skip to content
 

Part IB Option B

Post A-level course in the second year

The options in Russian depend on the level at which you began the course in your other language.

Examination Papers

All students take five papers in Part IB.

Last years' examination papers are available from the MML Library.

Beginner in your other language

At the end of the year you must take a minimum of three papers in your other language (two language papers and one scheduled paper). Your remaining two papers may be in any language or combination of languages.

If you choose one Slavonic paper, it may be either SLB3: Translation into Russian and Russian through Audio-Visual Media, or a paper from the list of Slavonic Scheduled papers in Part IB.

If you choose two Russian papers, only one of them may be a language paper while the other (or, indeed, both of them) should be selected from the list of Slavonic Scheduled papers in Part IB.

Post A-level in your other language

At the end of the year you will take the following papers:

  • SLB3: Translation into Russian and Russian through Audio-Visual Media
  • Language Paper B3 in your other language
  • any three papers from the MML Part IB Schedule divided between your languages, or taken all in one language.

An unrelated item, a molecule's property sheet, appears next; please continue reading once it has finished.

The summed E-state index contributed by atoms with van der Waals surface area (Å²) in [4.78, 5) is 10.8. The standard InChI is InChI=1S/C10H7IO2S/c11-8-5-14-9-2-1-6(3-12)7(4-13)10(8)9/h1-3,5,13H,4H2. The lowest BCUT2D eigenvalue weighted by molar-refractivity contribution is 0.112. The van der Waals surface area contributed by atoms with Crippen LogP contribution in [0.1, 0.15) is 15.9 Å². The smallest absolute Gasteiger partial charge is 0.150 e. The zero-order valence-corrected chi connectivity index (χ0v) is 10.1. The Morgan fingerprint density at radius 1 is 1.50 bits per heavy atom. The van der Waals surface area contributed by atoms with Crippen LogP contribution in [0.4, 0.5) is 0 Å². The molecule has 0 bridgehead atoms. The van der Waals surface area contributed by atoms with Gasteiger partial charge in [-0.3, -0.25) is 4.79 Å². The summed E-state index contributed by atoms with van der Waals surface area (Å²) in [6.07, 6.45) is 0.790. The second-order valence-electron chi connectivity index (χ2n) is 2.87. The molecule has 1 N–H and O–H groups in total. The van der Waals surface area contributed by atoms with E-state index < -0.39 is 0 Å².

Language Work

Students taking SLB3 will be attending two classes organized by the Department: Translation from English into Russian, and Russian through Audio-visual Media.  

Non-Standard Russian Classes

In addition to the compulsory classes, students have the option of attending an extra class run by Mrs N. Franklin.

The language that real Russians actually speak is much richer, more varied, and more subtly charged with emotional nuances than the "neutral", "correct" language that we start by learning. This course of lectures will introduce some of the common but technically non-standard ways in which Russian achieves its expressiveness and flexibility.

Among the themes covered will be: diminutives and ways of indicating degrees of affection; the unique expressive and aesthetic diversity of Russian obscenities; interjections and exclamations; street slang.

The lectures take place once a fortnight on Monday at 1 pm, through the Michaelmas and Lent Terms. Please contact Mrs N. Franklin (nvf1000@cam.ac.uk) to register your interest.

Keep in touch

        

Slavonic News

Exploring the Complexity of Revolution

16 October 2017

A century after the tumultuous revolutionary events of 1917, we still struggle to understand their complexity. Our new lecture series seeks to address this problem with public presentations by prominent scholars of both Russia and Ukraine.

Cambridge Becomes a Permanent Home for Polish Studies

14 July 2017

The Department of Slavonic Studies is pleased to announce that Polish language, literature and culture will be a permanent feature of the University of Cambridge’s research and teaching following the signing of an agreement with the University of Warsaw on 14 July 2017.